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In $\mathbb{Z}[\sqrt2]$, it is true that $8-3\sqrt2$ has these factorizations into irreducibles (we can check that they're irreducible with the multiplicative norm $N(a+b\sqrt2)=|a^2 - 2b^2|$ and getting a prime for each factor):

$$(5+\sqrt2)(2-\sqrt2)$$ $$(11-7\sqrt2)(2+\sqrt2)$$

But these factorizations can't be different because Euclidean Domains are Unique Factorization Domains, so in what sense are they the same? They must differ by a unit or several units, so my question is really where do the units go and how do we find them?

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    $\begingroup$ $2+\sqrt{2}=(2-\sqrt{2})(3+2\sqrt{2}),11-7\sqrt{2}=(5+\sqrt{2})(3-2\sqrt{2})$ $\endgroup$ – Wojowu Oct 7 '17 at 17:53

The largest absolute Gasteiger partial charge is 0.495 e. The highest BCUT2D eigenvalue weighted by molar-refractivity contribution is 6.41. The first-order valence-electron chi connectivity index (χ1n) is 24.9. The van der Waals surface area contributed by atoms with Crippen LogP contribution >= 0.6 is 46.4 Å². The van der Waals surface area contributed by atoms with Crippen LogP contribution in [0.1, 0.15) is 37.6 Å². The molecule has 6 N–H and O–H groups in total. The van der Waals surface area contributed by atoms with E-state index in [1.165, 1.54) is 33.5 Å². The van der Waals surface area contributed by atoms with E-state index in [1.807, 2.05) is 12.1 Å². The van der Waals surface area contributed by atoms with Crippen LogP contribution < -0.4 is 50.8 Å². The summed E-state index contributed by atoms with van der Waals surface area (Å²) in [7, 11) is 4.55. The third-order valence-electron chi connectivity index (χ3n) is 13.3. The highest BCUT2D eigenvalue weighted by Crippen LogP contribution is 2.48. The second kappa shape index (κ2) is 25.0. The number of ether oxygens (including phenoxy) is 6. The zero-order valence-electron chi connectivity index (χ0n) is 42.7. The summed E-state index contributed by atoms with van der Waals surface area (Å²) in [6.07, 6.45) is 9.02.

• $\begingroup$ "how do we find them?" - in this MSE-question. $\endgroup$ – Dietrich Burde Oct 7 '17 at 18:42
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The units in $\Bbb Z[\sqrt2]$ are $\pm(1+\sqrt2)^n$ for $n\in\Bbb Z$. Then $$2+\sqrt2=(2-\sqrt2)(1+\sqrt2)^2$$ and $$5+\sqrt2=(11-7\sqrt2)(1+\sqrt2)^2.$$ These factorisations are the same "up to units".

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Note that $2+\sqrt 2$ and $2-\sqrt 2$ obviously have the same norm, so divide one by the other to get the unit factor you need.

Likewise the other two factors have the same norm, so you can likewise divide and get the unit factor by which they differ.

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  • $\begingroup$ Thanks everyone, I see it's actually quite simple. You've answered my question. $\endgroup$ – SPS Oct 7 '17 at 18:01

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